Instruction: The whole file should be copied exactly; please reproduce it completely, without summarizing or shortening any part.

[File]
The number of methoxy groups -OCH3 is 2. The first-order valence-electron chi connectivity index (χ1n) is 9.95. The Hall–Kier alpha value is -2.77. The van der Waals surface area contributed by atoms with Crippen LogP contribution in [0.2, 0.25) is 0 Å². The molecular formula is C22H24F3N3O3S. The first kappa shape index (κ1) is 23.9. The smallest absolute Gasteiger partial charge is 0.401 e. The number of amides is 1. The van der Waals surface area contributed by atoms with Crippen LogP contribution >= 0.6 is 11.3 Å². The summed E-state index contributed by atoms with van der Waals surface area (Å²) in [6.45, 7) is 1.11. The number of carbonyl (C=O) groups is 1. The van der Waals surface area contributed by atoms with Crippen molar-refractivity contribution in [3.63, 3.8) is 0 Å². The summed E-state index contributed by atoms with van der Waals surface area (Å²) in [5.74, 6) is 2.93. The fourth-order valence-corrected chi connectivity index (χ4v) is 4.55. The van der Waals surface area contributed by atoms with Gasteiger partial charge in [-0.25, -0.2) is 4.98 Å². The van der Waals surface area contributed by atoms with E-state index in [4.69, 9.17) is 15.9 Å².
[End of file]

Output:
The number of methoxy groups -OCH3 is 2. The first-order valence-electron chi connectivity index (χ1n) is 9.95. The Hall–Kier alpha value is -2.77. The van der Waals surface area contributed by atoms with Crippen LogP contribution in [0.2, 0.25) is 0 Å². The molecular formula is C22H24F3N3O3S. The first kappa shape index (κ1) is 23.9. The smallest absolute Gasteiger partial charge is 0.401 e. The number of amides is 1. The van der Waals surface area contributed by atoms with Crippen LogP contribution >= 0.6 is 11.3 Å². The summed E-state index contributed by atoms with van der Waals surface area (Å²) in [6.45, 7) is 1.11. The number of carbonyl (C=O) groups is 1. The van der Waals surface area contributed by atoms with Crippen molar-refractivity contribution in [3.63, 3.8) is 0 Å². The summed E-state index contributed by atoms with van der Waals surface area (Å²) in [5.74, 6) is 2.93. The fourth-order valence-corrected chi connectivity index (χ4v) is 4.55. The van der Waals surface area contributed by atoms with Gasteiger partial charge in [-0.25, -0.2) is 4.98 Å². The van der Waals surface area contributed by atoms with E-state index in [4.69, 9.17) is 15.9 Å².